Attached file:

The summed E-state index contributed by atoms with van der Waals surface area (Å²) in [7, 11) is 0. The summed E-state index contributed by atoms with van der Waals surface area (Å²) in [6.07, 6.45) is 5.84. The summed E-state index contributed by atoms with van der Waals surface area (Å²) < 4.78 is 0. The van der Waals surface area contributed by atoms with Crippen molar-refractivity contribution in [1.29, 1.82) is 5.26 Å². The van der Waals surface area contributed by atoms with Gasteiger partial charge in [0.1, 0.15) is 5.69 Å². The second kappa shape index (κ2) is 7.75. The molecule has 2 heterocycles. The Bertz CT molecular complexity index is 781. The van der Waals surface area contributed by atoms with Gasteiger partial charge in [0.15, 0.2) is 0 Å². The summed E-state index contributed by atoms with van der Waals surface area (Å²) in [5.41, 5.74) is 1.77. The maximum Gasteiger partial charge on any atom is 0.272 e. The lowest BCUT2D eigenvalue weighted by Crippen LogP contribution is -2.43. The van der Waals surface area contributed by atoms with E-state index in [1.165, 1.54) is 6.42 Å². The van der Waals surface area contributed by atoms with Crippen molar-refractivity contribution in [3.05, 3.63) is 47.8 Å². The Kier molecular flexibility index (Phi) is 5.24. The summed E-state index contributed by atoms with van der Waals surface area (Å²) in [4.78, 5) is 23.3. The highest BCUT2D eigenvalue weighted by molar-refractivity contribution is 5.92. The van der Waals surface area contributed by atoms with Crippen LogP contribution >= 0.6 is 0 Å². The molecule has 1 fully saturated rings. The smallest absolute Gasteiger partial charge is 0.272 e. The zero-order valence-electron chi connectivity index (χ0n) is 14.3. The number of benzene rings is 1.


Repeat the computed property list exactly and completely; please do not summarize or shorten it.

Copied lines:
The summed E-state index contributed by atoms with van der Waals surface area (Å²) in [7, 11) is 0. The summed E-state index contributed by atoms with van der Waals surface area (Å²) in [6.07, 6.45) is 5.84. The summed E-state index contributed by atoms with van der Waals surface area (Å²) < 4.78 is 0. The van der Waals surface area contributed by atoms with Crippen molar-refractivity contribution in [1.29, 1.82) is 5.26 Å². The van der Waals surface area contributed by atoms with Gasteiger partial charge in [0.1, 0.15) is 5.69 Å². The second kappa shape index (κ2) is 7.75. The molecule has 2 heterocycles. The Bertz CT molecular complexity index is 781. The van der Waals surface area contributed by atoms with Gasteiger partial charge in [0.15, 0.2) is 0 Å². The summed E-state index contributed by atoms with van der Waals surface area (Å²) in [5.41, 5.74) is 1.77. The maximum Gasteiger partial charge on any atom is 0.272 e. The lowest BCUT2D eigenvalue weighted by Crippen LogP contribution is -2.43. The van der Waals surface area contributed by atoms with E-state index in [1.165, 1.54) is 6.42 Å². The van der Waals surface area contributed by atoms with Crippen molar-refractivity contribution in [3.05, 3.63) is 47.8 Å². The Kier molecular flexibility index (Phi) is 5.24. The summed E-state index contributed by atoms with van der Waals surface area (Å²) in [4.78, 5) is 23.3. The highest BCUT2D eigenvalue weighted by molar-refractivity contribution is 5.92. The van der Waals surface area contributed by atoms with Crippen LogP contribution >= 0.6 is 0 Å². The molecule has 1 fully saturated rings. The smallest absolute Gasteiger partial charge is 0.272 e. The zero-order valence-electron chi connectivity index (χ0n) is 14.3. The number of benzene rings is 1.